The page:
Sarah Jones is on a mission to change the way we deal with death and dying.
Last year she left her job working with people with learning disabilities to set up Full Circle Funerals in Guiseley.
“The more I talked to people the more I realised that for many the funeral was something you just got through,” says the former doctor and mum-of-two.
“I felt that people should be given much more choice about the funeral of a loved one and that if people wanted to be more involved then they should be. I read a number of articles that suggested that if people have some input in planning a funeral it can really help them further down the line.”
She talked to two colleagues she had worked with in adult social care about her plans and they decided to join her.
“I didn’t want to recruit traditional funeral directors because I didn’t want to have to constantly explain our ethos to them.”
Sarah is quick to stress the she does not see Full Circle as an ‘alternative’ funeral service, but something in between,
“For me it is all about choice, about spending time with people finding out what they want and what their loved ones might have wanted. If they want a traditional funeral we can do that but if they want something more personal then we do our best to do that too.”
And they have been surprised by the amount of people coming to them in their first year and their moving testimonials.
“I had run my idea past Charles Cowling from the Good Funeral Guide to see what he thought and he said he agreed it was a good idea, but it isn’t until you start that you really realise how great that need is.
“People have said that our approach has really helped them in the grieving process.”
Their different approach has earned Full Circle a recommendation in the Good Funeral Guide and also a nomination in tomorrow night’s Good Funeral Awards.
“It would be great to win an award. We don’t want people to see us as being ‘out there’ and getting an award would validate us to those people who don’t realise that they do want something different.”
Sarah is also passionate about changing the way our society talks about dying and death.
She believes ardently that we would all benefit from speaking more openly about it, and her decision to move into providing an undertaking service was very much motivated by a desire to offer families the time, choices and support to create meaningful funerals.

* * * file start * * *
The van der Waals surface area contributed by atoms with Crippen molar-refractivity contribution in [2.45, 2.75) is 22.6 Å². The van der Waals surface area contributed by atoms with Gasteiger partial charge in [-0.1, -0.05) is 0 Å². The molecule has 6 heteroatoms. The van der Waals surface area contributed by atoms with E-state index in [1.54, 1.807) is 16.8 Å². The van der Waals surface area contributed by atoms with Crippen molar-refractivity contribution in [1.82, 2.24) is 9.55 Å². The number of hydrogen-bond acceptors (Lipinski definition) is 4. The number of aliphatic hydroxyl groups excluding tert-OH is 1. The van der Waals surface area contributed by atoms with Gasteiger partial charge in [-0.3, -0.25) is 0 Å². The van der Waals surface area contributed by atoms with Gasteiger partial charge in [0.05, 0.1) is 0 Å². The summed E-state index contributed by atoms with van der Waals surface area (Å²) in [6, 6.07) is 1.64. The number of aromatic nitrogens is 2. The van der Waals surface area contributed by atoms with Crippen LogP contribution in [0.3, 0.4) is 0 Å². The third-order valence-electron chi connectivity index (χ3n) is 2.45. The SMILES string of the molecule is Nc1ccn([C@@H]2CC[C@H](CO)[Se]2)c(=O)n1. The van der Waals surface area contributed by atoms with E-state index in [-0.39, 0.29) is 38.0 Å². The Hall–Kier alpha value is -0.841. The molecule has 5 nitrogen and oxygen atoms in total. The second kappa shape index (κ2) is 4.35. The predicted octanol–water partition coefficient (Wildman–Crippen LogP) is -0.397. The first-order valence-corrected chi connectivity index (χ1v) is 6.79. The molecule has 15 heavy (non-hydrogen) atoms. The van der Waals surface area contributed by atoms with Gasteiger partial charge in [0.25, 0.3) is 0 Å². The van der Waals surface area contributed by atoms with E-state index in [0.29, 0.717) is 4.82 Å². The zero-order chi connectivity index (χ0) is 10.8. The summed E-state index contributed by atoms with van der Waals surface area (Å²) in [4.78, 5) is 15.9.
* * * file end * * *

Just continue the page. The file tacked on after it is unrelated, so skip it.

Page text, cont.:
“Unfortunately death is still a taboo subject that so many people are not comfortable dealing with or even talking about, which is understandable,” says Sarah.
“However, talking about death, as well as planning for it, usually gives people peace of mind. It also helps them to support their loved ones and means that peoples’ specific wishes are much more likely to be met.”
They have an electric eco hearse – a Nissan Leaf which has been converted into a stylish hearse to offer a more environmentally friendly transport option.
“I was looking to buy a hearse, but wanted something a bit different. The eco hearse is just a bit more gentle than some of the more traditional funeral cars.”
Sarah says the team are still learning as every funeral they organise is always different from the one before.
“We do our best to fulfil people’s requests, so long as they are legal.”
Away from work, Sarah is a mother to two children, and she loves walking, running and cycling with her husband and family. She loves baking and cooking and making things
One person who has already planned her own funeral through Full Circle is Muriel Thomas
Muriel and her husband David were both diagnosed with cancer during a routine health check and blood test last year. David had liver cancer, which had spread to his bones, and the former District Judge died shortly afterwards at St James’s Hospital, Leeds.
At the same time, Muriel was diagnosed with terminal bowel and liver cancer and, following chemotherapy treatment at Spire Leeds Hospital in Roundhay and support from Sue Ryder Wheatfields Hospice, the 76 year-old is determined to make the most of the time she has left.
Full Circle guided Muriel through every aspect of his funeral and she was so pleased she decided to organise her own funeral. This includes everything from selecting hymns and creating an order of service through to making her final journey in the company’s electric eco-hearse and selecting what she would like to wear for her cremation
“The hardest and most upsetting part was definitely choosing the coffin, but ultimately it makes sense to do it all now, because it removes the uncertainty that often surrounds a funeral,” says Muriel.
“I’m also relieved it’s done, because now I can enjoy the rest of my time without thinking about it all. ”
Muriel is currently knitting and selling toys to raise money for Sue Ryder Wheatfields Hospice, which provides holistic and personalised end of life care for people in Leeds.
Anyone wanting to make a donation to the hospice should visit www.sueryder.org. Further information about Full Circle Funerals is available at www.fullcirclefunerals.co.uk.